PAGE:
Silberberg v. Palm Beach Cnty. Sch. Bd., 1D20-75

CourtCourt of Appeal of Florida (US)
Writing for the CourtTanenbaum, J.
Citation335 So.3d 148
Parties Steven SILBERBERG, Appellant, v. PALM BEACH COUNTY SCHOOL BOARD and York Risk Services Group, Appellees.
Docket Number1D20-75
Decision Date16 February 2022

335 So.3d 148

Steven SILBERBERG, Appellant,
v.
PALM BEACH COUNTY SCHOOL BOARD and York Risk Services Group, Appellees.

No. 1D20-75

District Court of Appeal of Florida, First District.

Date of Accident: February 21, 2019
February 16, 2022
Rehearing Denied March 21, 2022


Michael J. Celeste, Jr. of Celeste Law Firm, West Palm Beach, and Bill McCabe of William J. McCabe, P.A., Longwood, for Appellant.

Diane H. Tutt of Conroy Simberg, Hollywood, for Appellees.

Tanenbaum, J.

Steven Silberberg suffered injury from a fall in the classroom where he worked. He had been sitting, and his leg went numb just before he stood up. The sleeping leg led to a loss of balance and his falling over. The salient question for us is whether his fall is a compensable accident under Florida's Workers' Compensation Law. The judge of compensation claims ("JCC") denied compensability, concluding that Silberberg's resulting injury did not arise out of his work as a teacher, even though the fall occurred while he was at work and performing work. We agree with that determination and affirm.

I.

Silberberg had a clear recollection of how his accident happened. As Silberberg explained, he taught in a program for students expelled for their involvement in severe

335 So.3d 152

incidents at their home schools. The students stayed in one classroom all day, and they were allowed to leave for lunch and special elective classes. Typically, Silberberg walked around his classroom to help individual students, and he also used a whiteboard to teach. He did not spend much time sitting while the students were in the classroom, because they had to be constantly monitored.

On the day of the accident, Silberberg was teaching six students, ranging from third to fifth grade, and he had two people assisting him in the classroom. Before dismissing his class for lunch, Silberberg took a seat in his usual chair at his usual desk to sit for five minutes or less. He described the chair as being similar to the rolling chair he was sitting in at his hearing before the JCC. There was nothing special or unusual about the desk, either.

Because the students had to be closely monitored, when the students were told to line up for lunch, Silberberg stood up from his chair and tried to take a step. When he did, he had no feeling in his left leg. His leg gave way, causing him to fall on the linoleum floor and break his left femur. The parties stipulated that Silberberg did not trip or stumble immediately before the fall, and that he did not strike the desk or any other work equipment as part of the fall.1 No one assaulted him or pushed him.

Dr. Jose Zuniga, who performed an independent medical exam ("IME") on behalf of the employer, testified that Silberberg reported occasional numbness in his left foot prior to the accident. Still, the numbness that Silberberg experienced when he fell at work "did not seem related to any major medical illness"; he did not have vascular disease, diabetes, sciatic nerve injury, or severe lower lumbar disc disease. The doctor concluded that the leg numbness that Silberberg experienced while sitting just before the fall was "most likely due to brief compression of the nerves for the left leg due to the sitting in one position."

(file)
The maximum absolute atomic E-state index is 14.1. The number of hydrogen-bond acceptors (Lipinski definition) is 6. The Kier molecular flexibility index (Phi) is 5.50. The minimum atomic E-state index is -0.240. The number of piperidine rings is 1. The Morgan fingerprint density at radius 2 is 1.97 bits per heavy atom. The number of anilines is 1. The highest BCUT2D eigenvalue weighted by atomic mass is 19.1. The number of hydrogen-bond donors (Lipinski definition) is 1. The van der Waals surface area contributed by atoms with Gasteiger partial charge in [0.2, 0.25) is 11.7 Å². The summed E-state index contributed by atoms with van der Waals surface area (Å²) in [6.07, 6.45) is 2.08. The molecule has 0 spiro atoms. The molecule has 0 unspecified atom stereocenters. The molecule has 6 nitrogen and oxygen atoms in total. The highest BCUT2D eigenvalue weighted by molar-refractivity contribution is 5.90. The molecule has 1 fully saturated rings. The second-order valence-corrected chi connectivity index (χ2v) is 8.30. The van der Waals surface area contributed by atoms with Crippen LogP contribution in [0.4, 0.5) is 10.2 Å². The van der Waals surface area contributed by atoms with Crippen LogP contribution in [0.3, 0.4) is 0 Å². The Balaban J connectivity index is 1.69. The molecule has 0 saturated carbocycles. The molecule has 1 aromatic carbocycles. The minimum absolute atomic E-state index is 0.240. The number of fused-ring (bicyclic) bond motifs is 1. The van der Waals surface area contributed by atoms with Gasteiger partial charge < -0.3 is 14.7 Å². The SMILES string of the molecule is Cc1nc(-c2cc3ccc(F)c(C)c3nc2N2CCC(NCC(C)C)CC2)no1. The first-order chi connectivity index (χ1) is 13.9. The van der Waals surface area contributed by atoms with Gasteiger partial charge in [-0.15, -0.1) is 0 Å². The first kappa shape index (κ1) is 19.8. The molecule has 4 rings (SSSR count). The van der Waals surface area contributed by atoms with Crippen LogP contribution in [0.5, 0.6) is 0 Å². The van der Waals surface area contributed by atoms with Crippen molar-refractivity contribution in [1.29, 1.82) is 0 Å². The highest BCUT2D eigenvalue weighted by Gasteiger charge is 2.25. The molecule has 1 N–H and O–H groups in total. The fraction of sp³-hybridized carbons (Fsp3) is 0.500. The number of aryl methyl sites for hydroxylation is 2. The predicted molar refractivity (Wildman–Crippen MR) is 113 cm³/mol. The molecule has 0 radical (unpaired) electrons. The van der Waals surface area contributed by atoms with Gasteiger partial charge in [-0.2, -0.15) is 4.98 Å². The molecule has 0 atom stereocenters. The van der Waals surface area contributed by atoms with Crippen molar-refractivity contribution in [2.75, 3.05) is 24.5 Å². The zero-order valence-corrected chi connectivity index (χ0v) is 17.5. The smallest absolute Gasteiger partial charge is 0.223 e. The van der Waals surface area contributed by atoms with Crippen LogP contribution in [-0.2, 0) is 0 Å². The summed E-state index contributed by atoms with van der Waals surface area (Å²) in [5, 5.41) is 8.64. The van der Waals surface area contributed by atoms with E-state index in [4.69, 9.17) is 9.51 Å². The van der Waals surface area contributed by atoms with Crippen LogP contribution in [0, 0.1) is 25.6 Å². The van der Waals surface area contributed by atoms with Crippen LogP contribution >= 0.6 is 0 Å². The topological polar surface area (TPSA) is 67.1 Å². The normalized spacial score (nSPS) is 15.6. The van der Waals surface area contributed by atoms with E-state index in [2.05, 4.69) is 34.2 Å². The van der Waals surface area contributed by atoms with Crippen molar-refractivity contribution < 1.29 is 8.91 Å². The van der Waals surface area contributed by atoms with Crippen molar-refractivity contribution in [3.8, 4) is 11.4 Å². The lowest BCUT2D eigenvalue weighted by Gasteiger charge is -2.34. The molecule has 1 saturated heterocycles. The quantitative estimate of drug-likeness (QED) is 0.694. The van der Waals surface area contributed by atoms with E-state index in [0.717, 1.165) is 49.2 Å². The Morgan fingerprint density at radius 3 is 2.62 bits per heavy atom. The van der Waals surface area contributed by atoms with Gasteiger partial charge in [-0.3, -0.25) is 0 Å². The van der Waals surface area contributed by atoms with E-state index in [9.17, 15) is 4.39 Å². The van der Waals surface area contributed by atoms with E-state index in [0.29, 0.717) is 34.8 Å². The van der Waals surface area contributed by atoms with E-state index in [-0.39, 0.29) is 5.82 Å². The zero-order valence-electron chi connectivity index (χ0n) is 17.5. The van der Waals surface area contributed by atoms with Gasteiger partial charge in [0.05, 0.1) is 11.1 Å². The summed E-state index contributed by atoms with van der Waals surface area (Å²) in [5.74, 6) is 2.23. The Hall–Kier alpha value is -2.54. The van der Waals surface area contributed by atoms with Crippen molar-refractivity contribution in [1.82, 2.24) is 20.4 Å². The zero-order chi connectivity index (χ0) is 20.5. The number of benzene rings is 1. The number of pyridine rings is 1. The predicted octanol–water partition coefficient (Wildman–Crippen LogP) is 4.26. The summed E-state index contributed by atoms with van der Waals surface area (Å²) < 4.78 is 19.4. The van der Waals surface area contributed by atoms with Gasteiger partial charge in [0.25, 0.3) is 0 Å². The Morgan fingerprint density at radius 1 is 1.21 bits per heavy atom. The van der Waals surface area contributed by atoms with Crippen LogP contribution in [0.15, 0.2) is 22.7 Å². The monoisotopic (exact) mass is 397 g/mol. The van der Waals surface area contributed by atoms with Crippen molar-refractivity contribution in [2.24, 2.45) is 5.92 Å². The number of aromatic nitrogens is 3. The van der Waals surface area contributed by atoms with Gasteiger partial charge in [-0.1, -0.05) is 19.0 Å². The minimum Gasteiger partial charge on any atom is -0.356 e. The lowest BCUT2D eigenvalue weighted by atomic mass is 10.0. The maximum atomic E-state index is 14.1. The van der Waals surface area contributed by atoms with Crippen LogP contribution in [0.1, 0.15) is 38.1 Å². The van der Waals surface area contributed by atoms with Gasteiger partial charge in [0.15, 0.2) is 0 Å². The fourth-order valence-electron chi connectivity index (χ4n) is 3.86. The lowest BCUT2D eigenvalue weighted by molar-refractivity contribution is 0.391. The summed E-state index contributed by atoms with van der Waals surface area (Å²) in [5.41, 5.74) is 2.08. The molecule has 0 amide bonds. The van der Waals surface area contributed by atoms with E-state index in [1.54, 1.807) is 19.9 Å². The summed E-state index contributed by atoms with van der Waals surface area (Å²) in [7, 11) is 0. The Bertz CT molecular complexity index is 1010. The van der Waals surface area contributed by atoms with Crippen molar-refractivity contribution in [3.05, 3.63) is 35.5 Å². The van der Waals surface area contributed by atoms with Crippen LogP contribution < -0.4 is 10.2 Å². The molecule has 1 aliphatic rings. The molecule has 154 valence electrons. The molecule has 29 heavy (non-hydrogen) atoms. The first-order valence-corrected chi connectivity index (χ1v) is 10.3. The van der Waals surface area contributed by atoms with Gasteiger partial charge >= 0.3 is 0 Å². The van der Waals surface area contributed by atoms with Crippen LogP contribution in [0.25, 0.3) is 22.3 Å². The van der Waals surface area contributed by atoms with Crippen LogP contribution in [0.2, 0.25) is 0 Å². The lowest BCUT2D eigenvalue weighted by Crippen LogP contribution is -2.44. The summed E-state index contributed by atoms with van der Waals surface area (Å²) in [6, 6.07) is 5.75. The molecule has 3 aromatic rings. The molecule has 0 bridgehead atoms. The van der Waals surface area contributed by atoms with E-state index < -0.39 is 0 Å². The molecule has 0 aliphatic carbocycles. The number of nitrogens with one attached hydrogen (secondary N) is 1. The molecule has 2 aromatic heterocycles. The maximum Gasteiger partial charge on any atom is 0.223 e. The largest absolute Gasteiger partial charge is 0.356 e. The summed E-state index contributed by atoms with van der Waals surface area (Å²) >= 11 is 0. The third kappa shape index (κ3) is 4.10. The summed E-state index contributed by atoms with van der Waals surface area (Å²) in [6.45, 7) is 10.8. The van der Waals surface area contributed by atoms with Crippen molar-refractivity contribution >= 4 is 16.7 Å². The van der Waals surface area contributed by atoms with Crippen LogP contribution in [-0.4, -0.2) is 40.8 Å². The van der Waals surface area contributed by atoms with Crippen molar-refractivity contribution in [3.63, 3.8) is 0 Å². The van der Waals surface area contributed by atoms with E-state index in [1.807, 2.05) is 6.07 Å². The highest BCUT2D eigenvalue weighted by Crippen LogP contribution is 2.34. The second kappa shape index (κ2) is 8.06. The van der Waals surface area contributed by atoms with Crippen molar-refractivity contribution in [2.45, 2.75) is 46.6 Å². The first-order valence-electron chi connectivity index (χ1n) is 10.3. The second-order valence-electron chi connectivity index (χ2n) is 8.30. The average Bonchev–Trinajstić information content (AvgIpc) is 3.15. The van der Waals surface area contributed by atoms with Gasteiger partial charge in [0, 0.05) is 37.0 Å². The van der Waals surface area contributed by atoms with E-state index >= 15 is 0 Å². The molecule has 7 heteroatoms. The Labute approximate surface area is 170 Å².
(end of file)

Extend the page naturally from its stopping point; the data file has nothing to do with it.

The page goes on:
According to Dr. Zuniga, Silberberg may have had some venous insufficiency that could give rise to an occasional tendency to experience a compressed nerve when sitting, and this might have explained why Silberberg's leg went numb. It appeared to Dr. Zuniga that Silberberg probably had "a benign condition"—Silberberg's leg could have fallen asleep sitting at any time, whether at work or at home—and "it's probably going to happen again if he sits in one position for a period of time." Dr. Zuniga added that he thought the fall occurred because Silberberg simply started to walk too soon after standing with a numb leg and "lost his balance."

Silberberg hired Dr. Robert Simon to perform his own IME. Dr. Simon reached the same conclusion: Silberberg "was sitting and his leg fell asleep because of compression of the nerve and most likely the vasculature, but either one led to his limb getting numb and weak." He also agreed that this is a very common phenomenon "that most people experience at least once in their life," and that it is something that could happen anywhere.

The JCC considered this evidence and the argument of counsel. In her final order, the JCC first noted that there was no dispute the accident happened in the

335 So.3d 153

course and scope of Silberberg's employment. Her task was to determine whether Silberberg's injury arose out of his work. The JCC concluded that "we know how the accident happened," so this was not an "unknown fall" case. She noted that both IME doctors agreed that nerve compression, which could "happen at any time and anywhere," was the cause of Silberberg's numbness, and she found that this numbness was the cause of his fall.

According to the JCC, the sitting and standing described by Silberberg were "routine movements" to which Silberberg would "normally" be exposed in his nonemployment life as well, so "[t]he risk of [Silberberg's] leg going numb existed whether at home, at work or anywhere else." In turn, the JCC followed this court's en banc decision in Sedgwick CMS v. Valcourt-Williams , 271 So. 3d 1133, 1136 (Fla. 1st DCA 2019) (en banc), concluding that there was no evidence that the "physical surroundings on the job in any way contributed to the risk of an injury more than they would have in nonemployment life."